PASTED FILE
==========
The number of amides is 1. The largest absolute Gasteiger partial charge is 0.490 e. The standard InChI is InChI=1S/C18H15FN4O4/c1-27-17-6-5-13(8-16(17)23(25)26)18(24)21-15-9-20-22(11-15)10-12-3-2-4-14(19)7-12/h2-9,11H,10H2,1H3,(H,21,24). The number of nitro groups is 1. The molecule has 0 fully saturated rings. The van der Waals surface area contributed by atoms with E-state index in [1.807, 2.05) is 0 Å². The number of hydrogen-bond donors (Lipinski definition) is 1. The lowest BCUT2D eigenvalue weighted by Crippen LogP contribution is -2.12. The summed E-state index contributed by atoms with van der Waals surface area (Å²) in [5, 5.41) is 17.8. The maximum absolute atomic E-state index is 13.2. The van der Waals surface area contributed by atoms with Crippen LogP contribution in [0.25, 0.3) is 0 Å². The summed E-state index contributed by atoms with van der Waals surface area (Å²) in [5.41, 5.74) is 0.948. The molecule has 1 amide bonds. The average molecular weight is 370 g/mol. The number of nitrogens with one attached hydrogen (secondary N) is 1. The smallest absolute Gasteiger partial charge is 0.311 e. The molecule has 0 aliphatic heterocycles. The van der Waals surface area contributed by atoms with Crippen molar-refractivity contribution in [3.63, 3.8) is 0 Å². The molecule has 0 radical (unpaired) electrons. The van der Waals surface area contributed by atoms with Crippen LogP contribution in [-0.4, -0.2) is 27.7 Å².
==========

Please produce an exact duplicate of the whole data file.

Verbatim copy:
The number of amides is 1. The largest absolute Gasteiger partial charge is 0.490 e. The standard InChI is InChI=1S/C18H15FN4O4/c1-27-17-6-5-13(8-16(17)23(25)26)18(24)21-15-9-20-22(11-15)10-12-3-2-4-14(19)7-12/h2-9,11H,10H2,1H3,(H,21,24). The number of nitro groups is 1. The molecule has 0 fully saturated rings. The van der Waals surface area contributed by atoms with E-state index in [1.807, 2.05) is 0 Å². The number of hydrogen-bond donors (Lipinski definition) is 1. The lowest BCUT2D eigenvalue weighted by Crippen LogP contribution is -2.12. The summed E-state index contributed by atoms with van der Waals surface area (Å²) in [5, 5.41) is 17.8. The maximum absolute atomic E-state index is 13.2. The van der Waals surface area contributed by atoms with Crippen LogP contribution in [0.25, 0.3) is 0 Å². The summed E-state index contributed by atoms with van der Waals surface area (Å²) in [5.41, 5.74) is 0.948. The molecule has 1 amide bonds. The average molecular weight is 370 g/mol. The number of nitrogens with one attached hydrogen (secondary N) is 1. The smallest absolute Gasteiger partial charge is 0.311 e. The molecule has 0 aliphatic heterocycles. The van der Waals surface area contributed by atoms with Crippen molar-refractivity contribution in [3.63, 3.8) is 0 Å². The molecule has 0 radical (unpaired) electrons. The van der Waals surface area contributed by atoms with Crippen LogP contribution in [-0.4, -0.2) is 27.7 Å².